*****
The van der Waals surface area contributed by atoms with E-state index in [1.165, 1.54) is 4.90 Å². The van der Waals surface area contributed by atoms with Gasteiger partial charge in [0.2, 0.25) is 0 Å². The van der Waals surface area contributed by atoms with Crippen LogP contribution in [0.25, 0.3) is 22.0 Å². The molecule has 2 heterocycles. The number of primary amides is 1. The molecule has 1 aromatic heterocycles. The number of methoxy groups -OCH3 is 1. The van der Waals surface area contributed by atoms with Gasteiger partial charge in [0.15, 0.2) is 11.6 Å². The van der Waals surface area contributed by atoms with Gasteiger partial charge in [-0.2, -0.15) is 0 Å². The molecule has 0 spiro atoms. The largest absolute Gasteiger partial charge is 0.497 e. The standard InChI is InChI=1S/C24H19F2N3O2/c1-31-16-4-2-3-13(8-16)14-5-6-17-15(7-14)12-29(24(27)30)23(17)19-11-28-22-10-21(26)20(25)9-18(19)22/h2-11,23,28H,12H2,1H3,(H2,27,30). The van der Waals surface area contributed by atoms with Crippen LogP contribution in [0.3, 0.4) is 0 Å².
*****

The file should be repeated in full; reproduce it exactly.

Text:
The van der Waals surface area contributed by atoms with E-state index in [1.165, 1.54) is 4.90 Å². The van der Waals surface area contributed by atoms with Gasteiger partial charge in [0.2, 0.25) is 0 Å². The van der Waals surface area contributed by atoms with Crippen LogP contribution in [0.25, 0.3) is 22.0 Å². The molecule has 2 heterocycles. The number of primary amides is 1. The molecule has 1 aromatic heterocycles. The number of methoxy groups -OCH3 is 1. The van der Waals surface area contributed by atoms with Gasteiger partial charge in [0.15, 0.2) is 11.6 Å². The van der Waals surface area contributed by atoms with Gasteiger partial charge in [-0.2, -0.15) is 0 Å². The molecule has 0 spiro atoms. The largest absolute Gasteiger partial charge is 0.497 e. The standard InChI is InChI=1S/C24H19F2N3O2/c1-31-16-4-2-3-13(8-16)14-5-6-17-15(7-14)12-29(24(27)30)23(17)19-11-28-22-10-21(26)20(25)9-18(19)22/h2-11,23,28H,12H2,1H3,(H2,27,30). The van der Waals surface area contributed by atoms with Crippen LogP contribution in [0.3, 0.4) is 0 Å².